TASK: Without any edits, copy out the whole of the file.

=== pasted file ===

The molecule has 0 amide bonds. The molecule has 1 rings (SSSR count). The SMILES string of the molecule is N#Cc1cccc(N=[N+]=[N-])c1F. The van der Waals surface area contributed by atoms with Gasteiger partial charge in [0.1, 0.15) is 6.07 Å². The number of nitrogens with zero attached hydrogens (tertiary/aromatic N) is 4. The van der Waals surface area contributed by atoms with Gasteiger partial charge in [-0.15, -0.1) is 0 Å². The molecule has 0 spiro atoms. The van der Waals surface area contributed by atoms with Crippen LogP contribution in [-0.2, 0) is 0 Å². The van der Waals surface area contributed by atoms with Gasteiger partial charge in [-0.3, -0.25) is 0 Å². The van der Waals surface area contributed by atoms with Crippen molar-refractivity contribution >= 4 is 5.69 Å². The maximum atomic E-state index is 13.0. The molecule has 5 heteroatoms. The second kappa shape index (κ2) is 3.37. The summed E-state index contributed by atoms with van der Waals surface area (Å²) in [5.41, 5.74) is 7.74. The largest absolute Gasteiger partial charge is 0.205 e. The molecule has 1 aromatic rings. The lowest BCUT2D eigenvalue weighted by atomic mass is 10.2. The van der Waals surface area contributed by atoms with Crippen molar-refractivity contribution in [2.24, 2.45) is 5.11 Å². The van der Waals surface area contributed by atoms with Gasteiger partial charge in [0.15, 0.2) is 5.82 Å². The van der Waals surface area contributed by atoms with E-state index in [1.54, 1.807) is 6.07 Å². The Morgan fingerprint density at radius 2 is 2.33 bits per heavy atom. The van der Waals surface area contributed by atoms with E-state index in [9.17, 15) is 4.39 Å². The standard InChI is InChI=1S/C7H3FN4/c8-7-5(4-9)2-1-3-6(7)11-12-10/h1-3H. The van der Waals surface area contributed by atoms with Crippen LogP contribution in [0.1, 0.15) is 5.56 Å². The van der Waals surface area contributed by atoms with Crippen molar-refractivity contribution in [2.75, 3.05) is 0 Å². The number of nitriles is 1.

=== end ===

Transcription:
The molecule has 0 amide bonds. The molecule has 1 rings (SSSR count). The SMILES string of the molecule is N#Cc1cccc(N=[N+]=[N-])c1F. The van der Waals surface area contributed by atoms with Gasteiger partial charge in [0.1, 0.15) is 6.07 Å². The number of nitrogens with zero attached hydrogens (tertiary/aromatic N) is 4. The van der Waals surface area contributed by atoms with Gasteiger partial charge in [-0.15, -0.1) is 0 Å². The molecule has 0 spiro atoms. The van der Waals surface area contributed by atoms with Crippen LogP contribution in [-0.2, 0) is 0 Å². The van der Waals surface area contributed by atoms with Gasteiger partial charge in [-0.3, -0.25) is 0 Å². The van der Waals surface area contributed by atoms with Crippen molar-refractivity contribution >= 4 is 5.69 Å². The maximum atomic E-state index is 13.0. The molecule has 5 heteroatoms. The second kappa shape index (κ2) is 3.37. The summed E-state index contributed by atoms with van der Waals surface area (Å²) in [5.41, 5.74) is 7.74. The largest absolute Gasteiger partial charge is 0.205 e. The molecule has 1 aromatic rings. The lowest BCUT2D eigenvalue weighted by atomic mass is 10.2. The van der Waals surface area contributed by atoms with Crippen molar-refractivity contribution in [2.24, 2.45) is 5.11 Å². The van der Waals surface area contributed by atoms with Gasteiger partial charge in [0.15, 0.2) is 5.82 Å². The van der Waals surface area contributed by atoms with E-state index in [1.54, 1.807) is 6.07 Å². The Morgan fingerprint density at radius 2 is 2.33 bits per heavy atom. The van der Waals surface area contributed by atoms with E-state index in [9.17, 15) is 4.39 Å². The standard InChI is InChI=1S/C7H3FN4/c8-7-5(4-9)2-1-3-6(7)11-12-10/h1-3H. The van der Waals surface area contributed by atoms with Crippen LogP contribution in [0.1, 0.15) is 5.56 Å². The van der Waals surface area contributed by atoms with Crippen molar-refractivity contribution in [2.75, 3.05) is 0 Å². The number of nitriles is 1.